RBC Signals strikes deal to hook up ground stations with Spaceflight Inc.’s orbital tugs

·2 min read
Sherpa-LTE1 in orbit
Artwork shows the Sherpa-LTE1 orbital tug firing up its propulsion system. (Spaceflight Inc. Illustration)

Two Seattle-area space companies have forged an alliance to facilitate space-to-ground communications for orbital transfer vehicles.

Under the terms of a ground station service agreement, Redmond, Wash.-based RBC Signals will support ground-based communications for multiple missions involving Seattle-based Spaceflight Inc.’s Sherpa orbital tugs.

The deal came into play during the successful deployment of satellites from Spaceflight’s Sherpa-LTE1 transfer vehicle, which was sent into orbit aboard a SpaceX Falcon 9 rocket in June.

“We were thrilled to support Spaceflight’s important mission in testing their Sherpa-LTE1 for increased capabilities for future missions,” RBC Signals CEO Christopher Richins said today in a news release. “We look forward to supporting and scaling with Spaceflight and their customers via our global ground network as Spaceflight continues to provide increasing options and capabilities for rideshare to space.”

In different ways, RBC Signals and Spaceflight Inc. both take advantage of other people’s space infrastructure. Spaceflight Inc. arranges for satellites to share rides on rockets launched by SpaceX, Rocket Lab and other launch providers. Meanwhile, RBC Signals makes use of company-owned as well as partner-owned antennas to provide communication and data processing services on the ground.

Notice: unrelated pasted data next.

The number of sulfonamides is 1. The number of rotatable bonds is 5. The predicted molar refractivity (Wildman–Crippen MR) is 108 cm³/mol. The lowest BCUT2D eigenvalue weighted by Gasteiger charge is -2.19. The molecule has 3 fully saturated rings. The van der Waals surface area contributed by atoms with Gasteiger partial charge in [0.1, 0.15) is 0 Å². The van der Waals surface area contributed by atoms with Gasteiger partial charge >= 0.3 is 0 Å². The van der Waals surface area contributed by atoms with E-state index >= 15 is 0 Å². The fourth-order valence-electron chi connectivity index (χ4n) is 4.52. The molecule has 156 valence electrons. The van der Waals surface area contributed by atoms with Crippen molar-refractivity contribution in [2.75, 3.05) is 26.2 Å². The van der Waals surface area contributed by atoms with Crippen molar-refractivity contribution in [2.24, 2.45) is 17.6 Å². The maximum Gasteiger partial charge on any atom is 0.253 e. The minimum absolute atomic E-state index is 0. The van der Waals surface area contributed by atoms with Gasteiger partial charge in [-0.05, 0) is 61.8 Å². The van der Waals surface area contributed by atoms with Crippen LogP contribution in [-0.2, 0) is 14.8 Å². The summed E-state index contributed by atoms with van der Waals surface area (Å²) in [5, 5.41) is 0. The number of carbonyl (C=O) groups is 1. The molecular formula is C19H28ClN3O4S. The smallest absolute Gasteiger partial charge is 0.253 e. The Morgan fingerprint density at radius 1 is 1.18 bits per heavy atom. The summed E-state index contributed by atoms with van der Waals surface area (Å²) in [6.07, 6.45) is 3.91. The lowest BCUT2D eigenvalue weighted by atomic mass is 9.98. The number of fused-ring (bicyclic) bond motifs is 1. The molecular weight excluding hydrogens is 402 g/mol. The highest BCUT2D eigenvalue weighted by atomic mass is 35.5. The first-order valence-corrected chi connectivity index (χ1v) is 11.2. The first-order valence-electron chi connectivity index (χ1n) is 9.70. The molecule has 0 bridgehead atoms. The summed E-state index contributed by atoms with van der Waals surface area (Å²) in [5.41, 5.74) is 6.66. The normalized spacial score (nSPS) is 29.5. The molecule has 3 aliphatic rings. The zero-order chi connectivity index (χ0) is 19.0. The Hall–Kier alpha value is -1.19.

RBC Signals’ network relies on more than 80 antennas in more than 50 locations around the globe. According to documents filed with the FCC in advance of June’s Transporter-2 launch, RBC Signals provided communication links for Spaceflight Inc. through ground stations in New York and Alaska.

Last month, Spaceflight reported 100% mission success for the two Sherpa spacecraft that went into orbit in June. Between them, Sherpa-LTE1 and Sherpa-FX2 deployed 35 satellites and activated a hosted payload. During the mission, Sherpa-LTE1 successfully operated its electric propulsion system for the first time in space.

Spaceflight was able to schedule access to ground stations seamlessly through ROSS, RBC Signals’ interface for planning and scheduling antenna time. “The stability of the RBC Signals ground station network gave us the confidence to execute the commands to Sherpa-LTE1 for propulsion and maneuvering,” said Phil Bracken, Spaceflight’s vice president of engineering.

Spaceflight is planning to launch another type of orbital transfer vehicle, Sherpa-LTC, as one of the payloads on SpaceX’s Transporter-3 mission. Transporter-3 is scheduled for launch no earlier than December.

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